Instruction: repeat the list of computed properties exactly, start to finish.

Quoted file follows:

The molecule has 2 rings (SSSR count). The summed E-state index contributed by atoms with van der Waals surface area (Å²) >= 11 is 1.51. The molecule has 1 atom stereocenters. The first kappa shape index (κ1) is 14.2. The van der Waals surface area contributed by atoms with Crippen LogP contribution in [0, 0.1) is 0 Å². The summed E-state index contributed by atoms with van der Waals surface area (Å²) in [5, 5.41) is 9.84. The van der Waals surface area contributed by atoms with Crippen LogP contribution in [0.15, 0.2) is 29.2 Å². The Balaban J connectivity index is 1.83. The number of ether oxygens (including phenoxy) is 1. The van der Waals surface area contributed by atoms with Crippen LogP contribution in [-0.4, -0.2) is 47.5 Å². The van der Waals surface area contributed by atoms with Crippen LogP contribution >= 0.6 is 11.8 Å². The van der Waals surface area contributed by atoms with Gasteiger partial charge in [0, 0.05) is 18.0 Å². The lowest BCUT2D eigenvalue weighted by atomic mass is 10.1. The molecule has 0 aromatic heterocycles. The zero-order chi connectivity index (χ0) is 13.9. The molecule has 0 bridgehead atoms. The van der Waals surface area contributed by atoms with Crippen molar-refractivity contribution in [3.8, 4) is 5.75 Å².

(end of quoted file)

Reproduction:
The molecule has 2 rings (SSSR count). The summed E-state index contributed by atoms with van der Waals surface area (Å²) >= 11 is 1.51. The molecule has 1 atom stereocenters. The first kappa shape index (κ1) is 14.2. The van der Waals surface area contributed by atoms with Crippen LogP contribution in [0, 0.1) is 0 Å². The summed E-state index contributed by atoms with van der Waals surface area (Å²) in [5, 5.41) is 9.84. The van der Waals surface area contributed by atoms with Crippen LogP contribution in [0.15, 0.2) is 29.2 Å². The Balaban J connectivity index is 1.83. The number of ether oxygens (including phenoxy) is 1. The van der Waals surface area contributed by atoms with Crippen LogP contribution in [-0.4, -0.2) is 47.5 Å². The van der Waals surface area contributed by atoms with Crippen LogP contribution >= 0.6 is 11.8 Å². The van der Waals surface area contributed by atoms with Gasteiger partial charge in [0, 0.05) is 18.0 Å². The lowest BCUT2D eigenvalue weighted by atomic mass is 10.1. The molecule has 0 aromatic heterocycles. The zero-order chi connectivity index (χ0) is 13.9. The molecule has 0 bridgehead atoms. The van der Waals surface area contributed by atoms with Crippen molar-refractivity contribution in [3.8, 4) is 5.75 Å².